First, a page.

So much for September. Hello Halloween. Although it is a goal of mine to write more often, I only do when I am inspired AND make the time (aka make it a priority). Truth quote: "there are no excuses OR reasons, only priorities." Food for thought: will power doesn't exist and behavior change is accomplished when you believe that your efforts are worth it (aka belief leads to change).
Good sleep habits are important not only for helping you feel rested, energized, and focused during the day. In fact, many scientific studies on weight loss and sleep have found that getting good quality sleep is positively related to greater weight loss. If you want to lose weight, then try cultivating these three sleep habits in addition to your diet and exercise.
Although sleep is a basic human need, more than 40 million Americans suffer from chronic sleep disorders, according to the National Commission on Sleep Disorders. In fact, they further estimate that 20 to 30 million experience intermittent sleep problems.
Posted by Ted Levin @ Wednesday, November 19, 2014 @ 10:07am
We now know a lot of different reasons why we should lose excess weight to improve our health, but one area of health that you may not think that your weight effects is your sleep. New research shows that not getting enough sleep at night can cause you to gain weight, but not getting enough sleep at night might also mean that you need to lose excess weight.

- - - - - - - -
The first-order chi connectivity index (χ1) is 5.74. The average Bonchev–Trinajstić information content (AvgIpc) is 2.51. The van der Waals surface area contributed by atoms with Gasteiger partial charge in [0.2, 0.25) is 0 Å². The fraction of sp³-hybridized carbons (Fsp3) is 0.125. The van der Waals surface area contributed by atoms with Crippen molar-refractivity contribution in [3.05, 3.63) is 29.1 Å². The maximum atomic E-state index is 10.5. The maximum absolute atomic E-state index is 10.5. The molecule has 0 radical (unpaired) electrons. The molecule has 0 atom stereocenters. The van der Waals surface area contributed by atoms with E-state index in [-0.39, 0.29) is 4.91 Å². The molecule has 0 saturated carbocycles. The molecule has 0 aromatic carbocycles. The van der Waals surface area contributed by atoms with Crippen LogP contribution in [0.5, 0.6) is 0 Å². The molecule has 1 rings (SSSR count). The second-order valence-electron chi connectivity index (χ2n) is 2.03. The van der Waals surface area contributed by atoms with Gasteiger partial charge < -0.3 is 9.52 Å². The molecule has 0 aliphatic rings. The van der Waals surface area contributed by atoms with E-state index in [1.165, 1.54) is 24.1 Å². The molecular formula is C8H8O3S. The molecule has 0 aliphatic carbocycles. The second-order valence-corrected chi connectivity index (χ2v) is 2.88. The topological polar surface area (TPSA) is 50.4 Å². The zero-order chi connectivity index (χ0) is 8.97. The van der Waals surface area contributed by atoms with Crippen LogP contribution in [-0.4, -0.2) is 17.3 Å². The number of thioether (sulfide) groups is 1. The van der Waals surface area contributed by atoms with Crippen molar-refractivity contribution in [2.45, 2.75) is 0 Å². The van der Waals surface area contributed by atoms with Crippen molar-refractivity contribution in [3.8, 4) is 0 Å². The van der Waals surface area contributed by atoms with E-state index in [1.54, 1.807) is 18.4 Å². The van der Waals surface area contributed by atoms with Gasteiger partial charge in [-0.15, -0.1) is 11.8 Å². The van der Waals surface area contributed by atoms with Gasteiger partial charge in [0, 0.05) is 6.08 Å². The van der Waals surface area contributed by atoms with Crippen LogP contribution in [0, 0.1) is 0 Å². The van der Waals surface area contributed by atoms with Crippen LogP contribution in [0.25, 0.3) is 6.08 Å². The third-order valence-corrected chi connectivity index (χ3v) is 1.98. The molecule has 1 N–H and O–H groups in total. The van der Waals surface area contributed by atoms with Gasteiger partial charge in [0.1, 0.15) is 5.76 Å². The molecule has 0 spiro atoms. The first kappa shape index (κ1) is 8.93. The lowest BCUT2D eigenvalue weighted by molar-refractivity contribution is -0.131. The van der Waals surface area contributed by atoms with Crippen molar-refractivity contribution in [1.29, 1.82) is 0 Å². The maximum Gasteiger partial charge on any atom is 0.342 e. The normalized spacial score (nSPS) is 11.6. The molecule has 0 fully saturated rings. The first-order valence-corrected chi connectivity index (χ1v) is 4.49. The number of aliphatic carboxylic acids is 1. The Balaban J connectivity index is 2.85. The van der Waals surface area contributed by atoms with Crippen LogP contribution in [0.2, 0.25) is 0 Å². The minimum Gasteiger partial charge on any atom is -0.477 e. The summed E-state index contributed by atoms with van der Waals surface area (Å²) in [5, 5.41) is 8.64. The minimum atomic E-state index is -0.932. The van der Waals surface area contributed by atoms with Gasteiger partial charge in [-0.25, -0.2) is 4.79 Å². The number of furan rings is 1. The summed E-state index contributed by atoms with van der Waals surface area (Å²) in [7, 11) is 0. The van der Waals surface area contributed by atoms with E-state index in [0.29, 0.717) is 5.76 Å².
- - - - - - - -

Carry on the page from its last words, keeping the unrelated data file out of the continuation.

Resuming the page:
Posted by Ted Levin @ Monday, September 22, 2014 @ 09:53am
Most people are aware that sufficient sleep is one of the most important aspects of health. So, why do so few of us get enough of it? Some regard sleeping as a waste of time, but without sufficient sleep, we’ll waste more time working inefficiently and ineffectively when we’re awake. Why is sleep important?
Why is sleep so important?Most of us agree that we don’t get enough of it. But that dragging, heavy-lidded feeling isn’t the only bad result of sleep deprivation – lack of sleep can lead to serious health risks. Short sleep duration is linked with overeating, diabetes and heart problems, depression and substance abuse, and an increased risk of nodding off at the wheel.